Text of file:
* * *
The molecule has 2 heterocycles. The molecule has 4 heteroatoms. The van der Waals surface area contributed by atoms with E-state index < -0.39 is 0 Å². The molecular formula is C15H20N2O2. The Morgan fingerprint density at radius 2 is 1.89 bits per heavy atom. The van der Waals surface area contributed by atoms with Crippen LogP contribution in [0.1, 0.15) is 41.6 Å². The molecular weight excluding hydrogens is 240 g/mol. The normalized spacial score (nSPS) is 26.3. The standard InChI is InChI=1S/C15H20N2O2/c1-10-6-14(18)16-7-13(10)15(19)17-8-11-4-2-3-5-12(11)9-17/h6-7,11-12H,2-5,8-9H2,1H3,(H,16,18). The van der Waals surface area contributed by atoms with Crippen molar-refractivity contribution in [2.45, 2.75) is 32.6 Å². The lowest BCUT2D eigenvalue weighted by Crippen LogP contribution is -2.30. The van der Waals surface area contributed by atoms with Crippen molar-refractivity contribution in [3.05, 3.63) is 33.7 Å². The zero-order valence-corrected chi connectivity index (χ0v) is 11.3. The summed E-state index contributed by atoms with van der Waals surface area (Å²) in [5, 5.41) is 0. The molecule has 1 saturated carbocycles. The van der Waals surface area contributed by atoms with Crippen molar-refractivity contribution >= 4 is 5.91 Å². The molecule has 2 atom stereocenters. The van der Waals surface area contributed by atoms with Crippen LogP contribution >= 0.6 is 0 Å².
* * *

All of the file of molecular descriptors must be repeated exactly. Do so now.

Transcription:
The molecule has 2 heterocycles. The molecule has 4 heteroatoms. The van der Waals surface area contributed by atoms with E-state index < -0.39 is 0 Å². The molecular formula is C15H20N2O2. The Morgan fingerprint density at radius 2 is 1.89 bits per heavy atom. The van der Waals surface area contributed by atoms with Crippen LogP contribution in [0.1, 0.15) is 41.6 Å². The molecular weight excluding hydrogens is 240 g/mol. The normalized spacial score (nSPS) is 26.3. The standard InChI is InChI=1S/C15H20N2O2/c1-10-6-14(18)16-7-13(10)15(19)17-8-11-4-2-3-5-12(11)9-17/h6-7,11-12H,2-5,8-9H2,1H3,(H,16,18). The van der Waals surface area contributed by atoms with Crippen molar-refractivity contribution in [2.45, 2.75) is 32.6 Å². The lowest BCUT2D eigenvalue weighted by Crippen LogP contribution is -2.30. The van der Waals surface area contributed by atoms with Crippen molar-refractivity contribution in [3.05, 3.63) is 33.7 Å². The zero-order valence-corrected chi connectivity index (χ0v) is 11.3. The summed E-state index contributed by atoms with van der Waals surface area (Å²) in [5, 5.41) is 0. The molecule has 1 saturated carbocycles. The van der Waals surface area contributed by atoms with Crippen molar-refractivity contribution >= 4 is 5.91 Å². The molecule has 2 atom stereocenters. The van der Waals surface area contributed by atoms with Crippen LogP contribution >= 0.6 is 0 Å².